The hike to Haystack was not very long, maybe a couple of miles, but you had to go down, down, down to the trailhead up to Haystack. Then it was a mile up to the summit. When we reached the intersection it was 5PM, now 10 hours into our day. Deb wasn't sure we should attempt it that late in the day (we were getting tired, it was going to be getting dark earlier). But I said it was only one mile and we only had to climb 900 feet, how long could it take? It was a steep and rocky climb up the trails, legs were beginning to burn and quiver from all the climbing we had done already so far. I was watching my altimeter and as it was nearing the summit height of around
4900', I yelled back to Deb that we must not be very far. We then came to a clearing with a great view of Haystack and little Haystack in the distance. We also saw the trail go down into the depths of the forest and hikers climbing up out of the forest on the other side of the valley and my interest in continuing onto the summit waned. I told Deb that it is now 5:30, we have about 9+ miles back to the car and it would be getting dark around 7. We asked a hiker about the trail ahead to Haystack and he said yeah, that it went way down, then back up. So we turned around back to the trail intersection at the bottom of Haystack, maybe around 21 miles.

Section 4 - Haystack trail intersection to the car

The trail down was nice, somewhat rocky at the top, but leveled into a dirt/slight rock trail along John's Brook. Along the way, we spotted something large and brown move into the woods and Tucker did, too and chased after it. Up there it could be anything, even a Bear...and when he came out he had lost his pack and the new filter bottle we just bought. So between the two of those things, easily 100 bucks. I went in looking for it, while Deb stayed on the trail yelling out so I wouldn't get turned around. I looked all over and never saw it....but I did see a fresh pile of Moose poop, so now knew what it was he chased.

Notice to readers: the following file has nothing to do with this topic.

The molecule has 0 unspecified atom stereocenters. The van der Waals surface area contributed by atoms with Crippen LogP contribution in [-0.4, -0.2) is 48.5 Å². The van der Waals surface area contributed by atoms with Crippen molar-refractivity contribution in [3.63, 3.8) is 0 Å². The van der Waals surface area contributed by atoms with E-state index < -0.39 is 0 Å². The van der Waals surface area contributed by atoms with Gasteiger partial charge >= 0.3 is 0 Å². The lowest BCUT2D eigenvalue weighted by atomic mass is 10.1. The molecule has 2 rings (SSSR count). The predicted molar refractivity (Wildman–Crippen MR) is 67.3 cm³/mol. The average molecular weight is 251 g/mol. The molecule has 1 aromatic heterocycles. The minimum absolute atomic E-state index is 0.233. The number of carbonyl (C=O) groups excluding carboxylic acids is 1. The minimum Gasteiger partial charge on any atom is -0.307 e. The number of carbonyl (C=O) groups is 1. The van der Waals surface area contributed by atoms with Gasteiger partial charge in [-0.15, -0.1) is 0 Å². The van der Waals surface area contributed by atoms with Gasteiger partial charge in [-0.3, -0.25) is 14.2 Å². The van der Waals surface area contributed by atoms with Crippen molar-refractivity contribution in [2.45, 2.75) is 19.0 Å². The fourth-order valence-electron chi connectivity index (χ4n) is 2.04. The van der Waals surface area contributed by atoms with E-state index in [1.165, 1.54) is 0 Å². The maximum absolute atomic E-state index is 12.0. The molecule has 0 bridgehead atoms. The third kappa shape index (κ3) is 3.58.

On we go, nothing we could do about the pack and bottle....we now lost a half hour looking for it and the sun was going down behind the ridge. We ran as much as we could, soon reaching John Brook Lodge again ( 24 miles). We didn't stop, even though the food coming out of the windows smelled great! We had another 5.5 miles to the car!

We got out our headlamps and started to run, but it was just too dark and we were tripping on the rocks, so changed to a fast hike. It was not worth getting hurt now with less than three weeks to go to the Bear. It was typical night moving when you think you are going faster than you are. We passed several lean-to's with the inhabitants yelling out a greeting while cooking their dinner in the dark. Next up we saw what looked like many lights and could not figure out what they were! It was a parking lot at the trailhead and the lights were the car and truck reflector lights. But we may be at the trailhead, but the main road where our car is, is still a couple of miles down a road. So we jog down, now not worried about tripping on anything and soon reach the road, then walk the half mile or so to the Roostercomb parking area and our car. 9PM...about 30 miles give or take and close to 10,000' of climb give or take several feet.

We were hungry, tired, dirty, it was late but we didn't care. We drove to the campsite and washed up in front of a roaring fire and Deb cooked a nice meal of beans and rice which we washed down with a few beers while watching the fire lick at the air under what appeared to be a full moon with owls hooting in the distance.
It was a magical evening that topped off a magical day.

Up next, the Bear 100 on September 25th!
Steve and Deb